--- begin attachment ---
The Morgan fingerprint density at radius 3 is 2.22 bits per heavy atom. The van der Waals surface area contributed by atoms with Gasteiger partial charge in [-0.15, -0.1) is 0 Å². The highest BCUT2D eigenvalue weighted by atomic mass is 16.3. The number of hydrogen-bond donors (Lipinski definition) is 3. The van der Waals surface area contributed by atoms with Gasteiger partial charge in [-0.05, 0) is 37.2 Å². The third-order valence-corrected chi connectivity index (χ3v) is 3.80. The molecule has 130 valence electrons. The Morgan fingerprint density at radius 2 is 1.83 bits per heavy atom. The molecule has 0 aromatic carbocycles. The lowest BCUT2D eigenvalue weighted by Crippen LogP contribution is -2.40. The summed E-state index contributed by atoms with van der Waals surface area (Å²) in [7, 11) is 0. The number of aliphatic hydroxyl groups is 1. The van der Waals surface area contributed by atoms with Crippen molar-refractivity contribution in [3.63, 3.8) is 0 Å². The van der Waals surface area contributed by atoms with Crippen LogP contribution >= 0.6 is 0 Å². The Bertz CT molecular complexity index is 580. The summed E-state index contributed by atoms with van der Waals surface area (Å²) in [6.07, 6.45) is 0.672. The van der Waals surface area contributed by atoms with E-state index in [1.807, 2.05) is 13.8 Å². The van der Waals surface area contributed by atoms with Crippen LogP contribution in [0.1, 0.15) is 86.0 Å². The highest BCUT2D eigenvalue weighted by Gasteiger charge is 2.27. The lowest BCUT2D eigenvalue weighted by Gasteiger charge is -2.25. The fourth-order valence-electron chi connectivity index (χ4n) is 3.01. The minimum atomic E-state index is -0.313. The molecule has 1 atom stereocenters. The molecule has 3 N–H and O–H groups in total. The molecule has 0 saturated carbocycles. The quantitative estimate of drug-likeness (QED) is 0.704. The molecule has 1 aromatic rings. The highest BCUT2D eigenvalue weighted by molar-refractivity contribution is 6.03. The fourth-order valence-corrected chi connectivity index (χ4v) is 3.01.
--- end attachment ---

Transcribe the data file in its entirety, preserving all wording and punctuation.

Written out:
The Morgan fingerprint density at radius 3 is 2.22 bits per heavy atom. The van der Waals surface area contributed by atoms with Gasteiger partial charge in [-0.15, -0.1) is 0 Å². The highest BCUT2D eigenvalue weighted by atomic mass is 16.3. The number of hydrogen-bond donors (Lipinski definition) is 3. The van der Waals surface area contributed by atoms with Gasteiger partial charge in [-0.05, 0) is 37.2 Å². The third-order valence-corrected chi connectivity index (χ3v) is 3.80. The molecule has 130 valence electrons. The Morgan fingerprint density at radius 2 is 1.83 bits per heavy atom. The molecule has 0 aromatic carbocycles. The lowest BCUT2D eigenvalue weighted by Crippen LogP contribution is -2.40. The summed E-state index contributed by atoms with van der Waals surface area (Å²) in [7, 11) is 0. The number of aliphatic hydroxyl groups is 1. The van der Waals surface area contributed by atoms with Crippen molar-refractivity contribution in [3.63, 3.8) is 0 Å². The van der Waals surface area contributed by atoms with Crippen LogP contribution >= 0.6 is 0 Å². The Bertz CT molecular complexity index is 580. The summed E-state index contributed by atoms with van der Waals surface area (Å²) in [6.07, 6.45) is 0.672. The van der Waals surface area contributed by atoms with E-state index in [1.807, 2.05) is 13.8 Å². The van der Waals surface area contributed by atoms with Crippen LogP contribution in [0.1, 0.15) is 86.0 Å². The highest BCUT2D eigenvalue weighted by Gasteiger charge is 2.27. The lowest BCUT2D eigenvalue weighted by Gasteiger charge is -2.25. The fourth-order valence-electron chi connectivity index (χ4n) is 3.01. The minimum atomic E-state index is -0.313. The molecule has 1 atom stereocenters. The molecule has 3 N–H and O–H groups in total. The molecule has 0 saturated carbocycles. The quantitative estimate of drug-likeness (QED) is 0.704. The molecule has 1 aromatic rings. The highest BCUT2D eigenvalue weighted by molar-refractivity contribution is 6.03. The fourth-order valence-corrected chi connectivity index (χ4v) is 3.01.